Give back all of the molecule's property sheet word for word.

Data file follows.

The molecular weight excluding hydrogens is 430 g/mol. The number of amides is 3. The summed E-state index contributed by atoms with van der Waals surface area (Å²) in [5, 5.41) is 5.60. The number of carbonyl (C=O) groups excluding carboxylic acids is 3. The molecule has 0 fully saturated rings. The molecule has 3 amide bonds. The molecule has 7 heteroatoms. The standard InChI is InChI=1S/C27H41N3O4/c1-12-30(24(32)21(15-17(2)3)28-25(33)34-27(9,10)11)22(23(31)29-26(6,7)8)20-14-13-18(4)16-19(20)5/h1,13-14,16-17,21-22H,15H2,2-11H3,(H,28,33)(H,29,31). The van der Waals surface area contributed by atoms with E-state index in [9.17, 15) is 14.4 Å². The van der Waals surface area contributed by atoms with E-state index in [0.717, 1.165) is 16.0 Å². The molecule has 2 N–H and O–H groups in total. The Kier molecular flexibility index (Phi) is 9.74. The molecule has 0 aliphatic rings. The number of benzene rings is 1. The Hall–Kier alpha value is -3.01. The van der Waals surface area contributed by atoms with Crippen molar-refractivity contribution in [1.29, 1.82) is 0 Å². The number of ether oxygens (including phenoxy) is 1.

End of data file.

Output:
The molecular weight excluding hydrogens is 430 g/mol. The number of amides is 3. The summed E-state index contributed by atoms with van der Waals surface area (Å²) in [5, 5.41) is 5.60. The number of carbonyl (C=O) groups excluding carboxylic acids is 3. The molecule has 0 fully saturated rings. The molecule has 3 amide bonds. The molecule has 7 heteroatoms. The standard InChI is InChI=1S/C27H41N3O4/c1-12-30(24(32)21(15-17(2)3)28-25(33)34-27(9,10)11)22(23(31)29-26(6,7)8)20-14-13-18(4)16-19(20)5/h1,13-14,16-17,21-22H,15H2,2-11H3,(H,28,33)(H,29,31). The van der Waals surface area contributed by atoms with E-state index in [9.17, 15) is 14.4 Å². The van der Waals surface area contributed by atoms with E-state index in [0.717, 1.165) is 16.0 Å². The molecule has 2 N–H and O–H groups in total. The Kier molecular flexibility index (Phi) is 9.74. The molecule has 0 aliphatic rings. The number of benzene rings is 1. The Hall–Kier alpha value is -3.01. The van der Waals surface area contributed by atoms with Crippen molar-refractivity contribution in [1.29, 1.82) is 0 Å². The number of ether oxygens (including phenoxy) is 1.